Modern browsers have `Array#includes`

, which does *exactly* that and is widely supported by everyone except IE:

`console.log(['joe', 'jane', 'mary'].includes('jane')); //true`

You can also use `Array#indexOf`

, which is less direct, but doesn't require polyfills for outdated browsers.

`console.log(['joe', 'jane', 'mary'].indexOf('jane') >= 0); //true`

Many frameworks also offer similar methods:

- jQuery:
`$.inArray(value, array, [fromIndex])`

- Underscore.js:
`_.contains(array, value)`

(also aliased as `_.include`

and `_.includes`

)
- Dojo Toolkit:
`dojo.indexOf(array, value, [fromIndex, findLast])`

- Prototype:
`array.indexOf(value)`

- MooTools:
`array.indexOf(value)`

- MochiKit:
`findValue(array, value)`

- MS Ajax:
`array.indexOf(value)`

- Ext:
`Ext.Array.contains(array, value)`

- Lodash:
`_.includes(array, value, [from])`

(is `_.contains`

prior 4.0.0)
- Ramda:
`R.includes(value, array)`

Notice that some frameworks implement this as a function, while others add the function to the array prototype.

There's a simple trick for this problem:

```
bool IsPowerOfTwo(ulong x)
{
return (x & (x - 1)) == 0;
}
```

Note, this function will report `true`

for `0`

, which is not a power of `2`

. If you want to exclude that, here's how:

```
bool IsPowerOfTwo(ulong x)
{
return (x != 0) && ((x & (x - 1)) == 0);
}
```

### Explanation

First and foremost the bitwise binary & operator from MSDN definition:

Binary & operators are predefined for the integral types and bool. For
integral types, & computes the logical bitwise AND of its operands.
For bool operands, & computes the logical AND of its operands; that
is, the result is true if and only if both its operands are true.

Now let's take a look at how this all plays out:

The function returns boolean (true / false) and accepts one incoming parameter of type unsigned long (x, in this case). Let us for the sake of simplicity assume that someone has passed the value 4 and called the function like so:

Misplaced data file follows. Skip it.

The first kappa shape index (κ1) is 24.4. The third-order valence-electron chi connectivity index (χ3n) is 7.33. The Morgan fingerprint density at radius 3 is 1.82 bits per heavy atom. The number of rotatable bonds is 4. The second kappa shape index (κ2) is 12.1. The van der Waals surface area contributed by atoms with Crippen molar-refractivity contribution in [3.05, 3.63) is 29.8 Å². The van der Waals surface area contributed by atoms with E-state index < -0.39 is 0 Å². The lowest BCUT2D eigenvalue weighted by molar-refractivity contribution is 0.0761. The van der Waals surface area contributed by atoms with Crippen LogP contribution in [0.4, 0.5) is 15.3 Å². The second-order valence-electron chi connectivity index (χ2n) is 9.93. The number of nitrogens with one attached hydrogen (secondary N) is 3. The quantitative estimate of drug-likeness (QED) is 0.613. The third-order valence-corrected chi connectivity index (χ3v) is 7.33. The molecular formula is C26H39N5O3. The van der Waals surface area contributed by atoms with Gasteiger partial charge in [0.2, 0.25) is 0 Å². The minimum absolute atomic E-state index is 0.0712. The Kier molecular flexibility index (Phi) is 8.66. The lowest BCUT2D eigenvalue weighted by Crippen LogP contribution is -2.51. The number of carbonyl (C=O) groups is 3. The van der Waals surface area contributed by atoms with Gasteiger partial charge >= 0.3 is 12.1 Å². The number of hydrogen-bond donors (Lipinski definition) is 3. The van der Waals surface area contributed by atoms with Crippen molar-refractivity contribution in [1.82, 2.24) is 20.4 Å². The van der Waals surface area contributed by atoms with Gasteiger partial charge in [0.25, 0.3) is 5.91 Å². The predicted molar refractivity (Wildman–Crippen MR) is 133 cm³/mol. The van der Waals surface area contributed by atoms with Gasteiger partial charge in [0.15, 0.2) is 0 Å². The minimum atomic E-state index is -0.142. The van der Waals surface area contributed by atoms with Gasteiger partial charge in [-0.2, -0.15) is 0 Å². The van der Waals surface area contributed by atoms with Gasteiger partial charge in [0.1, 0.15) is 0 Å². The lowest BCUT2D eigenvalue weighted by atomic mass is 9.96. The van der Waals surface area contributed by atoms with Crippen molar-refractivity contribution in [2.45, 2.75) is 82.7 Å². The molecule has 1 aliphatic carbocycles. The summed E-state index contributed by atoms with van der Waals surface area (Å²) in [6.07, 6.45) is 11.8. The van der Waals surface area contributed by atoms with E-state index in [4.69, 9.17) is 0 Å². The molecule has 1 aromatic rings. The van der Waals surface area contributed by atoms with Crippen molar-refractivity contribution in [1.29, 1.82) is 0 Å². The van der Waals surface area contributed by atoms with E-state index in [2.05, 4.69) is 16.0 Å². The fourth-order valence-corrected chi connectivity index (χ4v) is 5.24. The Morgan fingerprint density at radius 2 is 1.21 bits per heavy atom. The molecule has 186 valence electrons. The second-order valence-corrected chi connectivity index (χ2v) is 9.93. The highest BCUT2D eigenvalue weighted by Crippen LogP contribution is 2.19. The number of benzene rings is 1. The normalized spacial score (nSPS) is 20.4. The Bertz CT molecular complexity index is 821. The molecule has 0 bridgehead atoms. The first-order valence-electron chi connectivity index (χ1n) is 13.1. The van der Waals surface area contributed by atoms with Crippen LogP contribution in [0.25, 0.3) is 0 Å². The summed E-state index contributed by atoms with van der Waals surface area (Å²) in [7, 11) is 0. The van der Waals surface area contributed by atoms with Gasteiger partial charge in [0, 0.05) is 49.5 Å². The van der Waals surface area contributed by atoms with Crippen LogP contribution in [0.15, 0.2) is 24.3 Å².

```
bool b = IsPowerOfTwo(4)
```

Now we replace each occurrence of x with 4:

```
return (4 != 0) && ((4 & (4-1)) == 0);
```

Well we already know that 4 != 0 evals to true, so far so good. But what about:

```
((4 & (4-1)) == 0)
```

This translates to this of course:

```
((4 & 3) == 0)
```

But what exactly is `4&3`

?

The binary representation of 4 is 100 and the binary representation of 3 is 011 (remember the & takes the binary representation of these numbers). So we have:

```
100 = 4
011 = 3
```

Imagine these values being stacked up much like elementary addition. The `&`

operator says that if both values are equal to 1 then the result is 1, otherwise it is 0. So `1 & 1 = 1`

, `1 & 0 = 0`

, `0 & 0 = 0`

, and `0 & 1 = 0`

. So we do the math:

```
100
011
----
000
```

The result is simply 0. So we go back and look at what our return statement now translates to:

```
return (4 != 0) && ((4 & 3) == 0);
```

Which translates now to:

```
return true && (0 == 0);
```

```
return true && true;
```

We all know that `true && true`

is simply `true`

, and this shows that for our example, 4 is a power of 2.

## Best Solution

First, you have to do some sort of range reduction. Trig functions are periodic, so you need to reduce arguments down to a standard interval. For starters, you could reduce angles to be between 0 and 360 degrees. But by using a few identities, you realize you could get by with less. If you calculate sines and cosines for angles between 0 and 45 degrees, you can bootstrap your way to calculating all trig functions for all angles.

Once you've reduced your argument, most chips use a CORDIC algorithm to compute the sines and cosines. You may hear people say that computers use Taylor series. That sounds reasonable, but it's not true. The CORDIC algorithms are much better suited to efficient

hardwareimplementation. (Softwarelibraries may use Taylor series, say on hardware that doesn't support trig functions.) There may be some additional processing, using the CORDIC algorithm to get fairly good answers but then doing something else to improve accuracy.There are some refinements to the above. For example, for very small angles theta (in radians), sin(theta) = theta to all the precision you have, so it's more efficient to simply return theta than to use some other algorithm. So in practice there is a lot of special case logic to squeeze out all the performance and accuracy possible. Chips with smaller markets may not go to as much optimization effort.